Real Estate site Movoto used data like local economic numbers, home prices, average commute times and the number of hours residents work to determine the most stressed out states in the country. Topping the list, is the great state of Florida. Not only do residents have to contend with alligators, various manners of swamps and a daily onslaught of weird news stories, they’re also faced with the third highest unemployment rate in the country and the seventh worst commute. Georgia, New Jersey, California and Nevada rounded out the top five. You can go here to read more about their stress measuring methodology and use the interactive version of the map to see how your state ranks ... Discuss
A new study from researchers at the University of Washington provides us all with even more reasons why we should stop stressing out so much. As part of the research—the findings were recently published in journals Nature and Nature Neuroscience—the team looked at dopamine levels in lab mice, and how they are affected by stressful situations. Though the details of the experiment, and how the brain processes hormones and chemicals, get a bit technical (the Wall Street Journal has a really interesting write-up that outlines the study), their ultimate findings suggested that stress may prevent the brain from feeling pleasure, possibly even triggering major depression. As WSJ puts it, after extended periods of stress,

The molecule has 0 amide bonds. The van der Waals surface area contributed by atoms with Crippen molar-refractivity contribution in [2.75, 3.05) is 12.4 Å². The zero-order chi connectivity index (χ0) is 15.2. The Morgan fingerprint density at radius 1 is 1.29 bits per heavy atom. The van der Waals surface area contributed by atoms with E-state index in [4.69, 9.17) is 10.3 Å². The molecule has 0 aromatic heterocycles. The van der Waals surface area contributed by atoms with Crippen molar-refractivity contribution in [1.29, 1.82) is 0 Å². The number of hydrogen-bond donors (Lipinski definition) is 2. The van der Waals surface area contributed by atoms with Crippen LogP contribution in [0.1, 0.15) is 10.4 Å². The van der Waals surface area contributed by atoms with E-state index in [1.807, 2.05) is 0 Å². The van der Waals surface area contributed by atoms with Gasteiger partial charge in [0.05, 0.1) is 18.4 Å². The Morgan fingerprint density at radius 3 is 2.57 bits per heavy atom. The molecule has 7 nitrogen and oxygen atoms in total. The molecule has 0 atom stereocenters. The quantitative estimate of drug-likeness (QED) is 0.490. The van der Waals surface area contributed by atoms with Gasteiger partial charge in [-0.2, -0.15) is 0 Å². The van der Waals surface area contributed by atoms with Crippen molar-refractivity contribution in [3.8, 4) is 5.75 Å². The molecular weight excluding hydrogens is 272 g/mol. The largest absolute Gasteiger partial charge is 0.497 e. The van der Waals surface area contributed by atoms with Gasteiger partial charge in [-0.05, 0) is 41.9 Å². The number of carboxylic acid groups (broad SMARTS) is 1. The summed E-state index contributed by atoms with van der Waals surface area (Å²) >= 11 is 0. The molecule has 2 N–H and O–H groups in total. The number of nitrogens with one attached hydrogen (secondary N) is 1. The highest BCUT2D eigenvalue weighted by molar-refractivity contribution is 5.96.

A switch has been flipped; stimuli that would normally evoke motivated exploration and a sense of reward now evoke the opposite. Remarkably, those few days of stress caused that anhedonic state to last in those mice for at least three months.
Though researchers still have a lot to understand about the brain and depression, the finding suggest that chilling out could be an important factor in staying happy ... Discuss
As if you needed an excuse to go visit cool new places, according to a new study, traveling keeps you young, healthy and happy. The research from The Global Commission on Aging and Transamerica Center for Retirement Studies and the U.S. Travel Association, found that people who travel regularly are at lower risk of developing heart disease and depression. Traveling has such positive effects on brain health, that it offers similar cognitive benefits as doing mental exercises like crossword puzzles or going to museums. And, it’s a medicine that works pretty much immediately—89% of those in the study reported a significant drop in stress level after just a few days of travel. So what are you waiting for? That trip to Europe you’ve always wanted to take may actually help you live longer ... Discuss